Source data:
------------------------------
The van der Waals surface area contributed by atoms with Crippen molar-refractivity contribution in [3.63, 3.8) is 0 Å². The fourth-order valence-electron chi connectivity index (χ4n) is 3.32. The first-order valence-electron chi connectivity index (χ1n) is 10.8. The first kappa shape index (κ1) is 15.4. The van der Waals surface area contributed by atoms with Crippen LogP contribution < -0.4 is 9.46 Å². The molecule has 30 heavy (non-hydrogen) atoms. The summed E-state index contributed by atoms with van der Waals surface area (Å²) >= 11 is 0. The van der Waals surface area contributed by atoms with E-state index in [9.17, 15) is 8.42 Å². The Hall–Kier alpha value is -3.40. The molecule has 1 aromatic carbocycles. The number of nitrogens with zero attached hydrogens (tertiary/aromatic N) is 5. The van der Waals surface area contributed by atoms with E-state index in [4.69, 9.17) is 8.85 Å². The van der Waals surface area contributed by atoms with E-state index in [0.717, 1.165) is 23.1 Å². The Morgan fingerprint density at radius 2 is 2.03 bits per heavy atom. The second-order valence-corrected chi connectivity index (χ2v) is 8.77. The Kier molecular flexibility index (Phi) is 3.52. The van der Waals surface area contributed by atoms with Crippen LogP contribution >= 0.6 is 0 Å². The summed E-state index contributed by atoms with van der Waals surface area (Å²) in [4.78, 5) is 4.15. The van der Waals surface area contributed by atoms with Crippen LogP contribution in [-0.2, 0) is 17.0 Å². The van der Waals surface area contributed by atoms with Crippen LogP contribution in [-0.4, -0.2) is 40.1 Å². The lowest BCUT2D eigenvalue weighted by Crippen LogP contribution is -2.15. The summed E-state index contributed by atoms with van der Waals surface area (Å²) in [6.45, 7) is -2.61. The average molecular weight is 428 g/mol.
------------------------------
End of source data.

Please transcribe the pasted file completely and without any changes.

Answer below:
The van der Waals surface area contributed by atoms with Crippen molar-refractivity contribution in [3.63, 3.8) is 0 Å². The fourth-order valence-electron chi connectivity index (χ4n) is 3.32. The first-order valence-electron chi connectivity index (χ1n) is 10.8. The first kappa shape index (κ1) is 15.4. The van der Waals surface area contributed by atoms with Crippen LogP contribution < -0.4 is 9.46 Å². The molecule has 30 heavy (non-hydrogen) atoms. The summed E-state index contributed by atoms with van der Waals surface area (Å²) >= 11 is 0. The van der Waals surface area contributed by atoms with E-state index in [9.17, 15) is 8.42 Å². The Hall–Kier alpha value is -3.40. The molecule has 1 aromatic carbocycles. The number of nitrogens with zero attached hydrogens (tertiary/aromatic N) is 5. The van der Waals surface area contributed by atoms with E-state index in [4.69, 9.17) is 8.85 Å². The van der Waals surface area contributed by atoms with E-state index in [0.717, 1.165) is 23.1 Å². The Morgan fingerprint density at radius 2 is 2.03 bits per heavy atom. The second-order valence-corrected chi connectivity index (χ2v) is 8.77. The Kier molecular flexibility index (Phi) is 3.52. The van der Waals surface area contributed by atoms with Crippen LogP contribution >= 0.6 is 0 Å². The summed E-state index contributed by atoms with van der Waals surface area (Å²) in [4.78, 5) is 4.15. The van der Waals surface area contributed by atoms with Crippen LogP contribution in [-0.2, 0) is 17.0 Å². The van der Waals surface area contributed by atoms with Crippen LogP contribution in [-0.4, -0.2) is 40.1 Å². The lowest BCUT2D eigenvalue weighted by Crippen LogP contribution is -2.15. The summed E-state index contributed by atoms with van der Waals surface area (Å²) in [6.45, 7) is -2.61. The average molecular weight is 428 g/mol.